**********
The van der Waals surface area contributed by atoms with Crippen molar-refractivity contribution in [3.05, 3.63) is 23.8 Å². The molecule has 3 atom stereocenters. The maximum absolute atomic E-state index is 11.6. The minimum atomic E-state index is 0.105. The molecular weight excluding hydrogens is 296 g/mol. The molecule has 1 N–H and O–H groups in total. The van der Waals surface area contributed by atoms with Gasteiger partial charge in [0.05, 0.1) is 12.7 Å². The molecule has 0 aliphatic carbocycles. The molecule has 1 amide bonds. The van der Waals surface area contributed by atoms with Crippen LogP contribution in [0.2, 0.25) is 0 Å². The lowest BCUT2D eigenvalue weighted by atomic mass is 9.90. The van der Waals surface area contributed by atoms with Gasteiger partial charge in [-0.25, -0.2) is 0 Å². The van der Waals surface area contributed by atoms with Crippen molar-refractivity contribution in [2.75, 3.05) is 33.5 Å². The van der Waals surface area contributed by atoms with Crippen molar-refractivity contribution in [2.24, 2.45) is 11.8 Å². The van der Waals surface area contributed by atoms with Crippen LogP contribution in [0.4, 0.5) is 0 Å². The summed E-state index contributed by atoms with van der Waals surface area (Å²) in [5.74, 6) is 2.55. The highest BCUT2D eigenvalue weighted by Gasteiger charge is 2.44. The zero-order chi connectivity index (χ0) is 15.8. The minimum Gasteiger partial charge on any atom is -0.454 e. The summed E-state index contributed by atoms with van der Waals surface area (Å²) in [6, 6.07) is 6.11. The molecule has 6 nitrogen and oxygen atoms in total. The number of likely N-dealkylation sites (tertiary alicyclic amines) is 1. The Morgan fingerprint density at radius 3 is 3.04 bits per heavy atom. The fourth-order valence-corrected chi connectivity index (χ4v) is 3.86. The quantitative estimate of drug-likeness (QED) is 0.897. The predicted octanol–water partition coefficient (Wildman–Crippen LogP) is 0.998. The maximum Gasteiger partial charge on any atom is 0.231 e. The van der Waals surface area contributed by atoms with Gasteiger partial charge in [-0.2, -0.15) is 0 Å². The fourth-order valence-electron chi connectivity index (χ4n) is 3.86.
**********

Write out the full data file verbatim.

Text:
The van der Waals surface area contributed by atoms with Crippen molar-refractivity contribution in [3.05, 3.63) is 23.8 Å². The molecule has 3 atom stereocenters. The maximum absolute atomic E-state index is 11.6. The minimum atomic E-state index is 0.105. The molecular weight excluding hydrogens is 296 g/mol. The molecule has 1 N–H and O–H groups in total. The van der Waals surface area contributed by atoms with Gasteiger partial charge in [0.05, 0.1) is 12.7 Å². The molecule has 0 aliphatic carbocycles. The molecule has 1 amide bonds. The van der Waals surface area contributed by atoms with Crippen LogP contribution in [0.2, 0.25) is 0 Å². The lowest BCUT2D eigenvalue weighted by atomic mass is 9.90. The van der Waals surface area contributed by atoms with Gasteiger partial charge in [-0.25, -0.2) is 0 Å². The van der Waals surface area contributed by atoms with Crippen molar-refractivity contribution in [2.75, 3.05) is 33.5 Å². The van der Waals surface area contributed by atoms with Crippen molar-refractivity contribution in [2.24, 2.45) is 11.8 Å². The van der Waals surface area contributed by atoms with Crippen LogP contribution in [0.4, 0.5) is 0 Å². The summed E-state index contributed by atoms with van der Waals surface area (Å²) in [5.74, 6) is 2.55. The highest BCUT2D eigenvalue weighted by Gasteiger charge is 2.44. The zero-order chi connectivity index (χ0) is 15.8. The minimum Gasteiger partial charge on any atom is -0.454 e. The summed E-state index contributed by atoms with van der Waals surface area (Å²) in [6, 6.07) is 6.11. The molecule has 6 nitrogen and oxygen atoms in total. The number of likely N-dealkylation sites (tertiary alicyclic amines) is 1. The Morgan fingerprint density at radius 3 is 3.04 bits per heavy atom. The fourth-order valence-corrected chi connectivity index (χ4v) is 3.86. The quantitative estimate of drug-likeness (QED) is 0.897. The predicted octanol–water partition coefficient (Wildman–Crippen LogP) is 0.998. The maximum Gasteiger partial charge on any atom is 0.231 e. The van der Waals surface area contributed by atoms with Gasteiger partial charge in [-0.2, -0.15) is 0 Å². The fourth-order valence-electron chi connectivity index (χ4n) is 3.86.